Why Kaci Hickox's rationality is sorely needed

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Kaci Hickox rocks.

This composed and completely tough-as-nails Maine nurse has moved me to poetry. If America begins cloning anytime soon, use her. Hickox, as most of you know, told Chris Christie of New Jersey and Paul LePage of Maine--two of the most combative, clangorous governors in the country--to shove it when they demanded she submit to a quarantine after treating Ebola patients in West Africa.

However, Hickox's defiance is accompanied by something we see so rarely in this nation these days: Rationality. She's not sick and has no fever, and in light of her point of view as a trained healthcare professional, she rightly concluded a quarantine would be useless.

"So many states have started enacting these policies that I think are just completely not evidence-based," Hickox said last week.

"Evidence-based" has been around for a while, but it's been a healthcare catchphrase the past decade or so. If only it became contagious.

Louisiana Gov. Bobby Jindal--whose wrong-headed healthcare policies I've detailed here in the past--could certainly use a snootful of evidence-based evidence. Last week, he ordered physicians to stay away from the American Society of Tropical Medicine and Hygiene annual conference in New Orleans if they had treated Ebola patients in Africa. Defiance risked lockdown in their hotel rooms. It's one of many acts of cynical political overreach and downright hostility that stem from Ebola's presence.

Conference organizers replied too politely that that pea-brained edict would keep many important speakers from attending--and presumably, prevent them from the type of brainstorms that could lead to better treatments of diseases like Ebola.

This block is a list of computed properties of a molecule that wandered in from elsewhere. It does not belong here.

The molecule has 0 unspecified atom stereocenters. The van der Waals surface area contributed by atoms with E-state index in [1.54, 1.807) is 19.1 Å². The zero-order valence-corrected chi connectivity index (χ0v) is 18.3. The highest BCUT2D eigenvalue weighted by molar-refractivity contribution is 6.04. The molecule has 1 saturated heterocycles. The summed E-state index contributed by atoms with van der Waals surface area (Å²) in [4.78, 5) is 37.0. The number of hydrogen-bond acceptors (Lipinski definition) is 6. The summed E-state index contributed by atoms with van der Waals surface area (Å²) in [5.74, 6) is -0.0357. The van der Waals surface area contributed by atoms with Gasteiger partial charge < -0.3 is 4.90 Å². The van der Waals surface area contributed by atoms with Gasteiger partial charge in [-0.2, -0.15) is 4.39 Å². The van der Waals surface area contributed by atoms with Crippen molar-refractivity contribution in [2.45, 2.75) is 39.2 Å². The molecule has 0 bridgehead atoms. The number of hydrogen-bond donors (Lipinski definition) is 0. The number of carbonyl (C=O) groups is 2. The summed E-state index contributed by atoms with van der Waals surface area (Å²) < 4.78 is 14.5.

Nevertheless, New Orleans remains greatly concerned about health. Walk into any pharmacy on Canal Street--you know, one of those places that dispenses medicine--and among the first elixirs you will see are super-sized cans of beer. A unique dining experience is a meal where less than a stick of butter is resting on your plate. The death rate from these kinds of practices are about a million times higher than the Ebola death toll in the United States. Literally.

But that is distracting us from a discussion of the evidence-based evidence: Four reported infections to date, a rate of about one in 80 million Americans. One death to date, for a mortality rate of one in 320 million (or if you're only counting U.S. citizens, none). Two nurses who have not only been cured, but were discharged from care looking about a zillion times better than virtually every patient who ever leaves the hospital. One doctor who will probably be discharged in a couple of more weeks. That's been it.

In the time it took you to read the previous paragraph, more people probably died from gunfire in the United States than will ever die from Ebola.

However, a large part of this nation has allowed itself to be gripped in anxiety over the virus, convinced that the globe's most money-soaked healthcare system is as threadbare and chaotic as Africa's and we would therefore all explode. And since the outbreak--if it can even be called that--occurred so close to the mid-term elections, many of our leaders did nothing but capitalize on sowing anxiety.

Why is that? Because we have become a nation of the incurious. And a nation not terribly concerned about the facts allows itself to be easily manipulated, particularly by those looking to exploit that incuriousness. That applies even to the news media, whom did not bother to grill LePage when he archly suggested Hickox might be physically attacked if she left her house. By whom?

Such incuriosity is among the reasons millions of Americans get ridiculously overcharged by their healthcare providers every year, completely buried under opaque bills and not armed with enough information or outrage to tell their providers to cut it out. Don't expect to see that change anytime soon.

It is heartening to see Hickox's story rapidly quieted down when it appeared she was not going to become ill. And not everyone is being snookered into an Ebola panic. A recent poll by the University of Southern California concluded that 70 percent of Californians are either completely unconcerned or not too concerned about Ebola.

The problem is the other 30 percent who remain concerned. That's just enough to drown out the rationality of the rest of the crowd, make them throw up their hands and let the fear and anxiety take over.

And that is among the reasons why pugnacity needs to stop throwing its lot with the clueless and spend a little more time with those who know what they're talking about. As Kaci Hickox showed, it can get results. - Ron (@FierceHealth)

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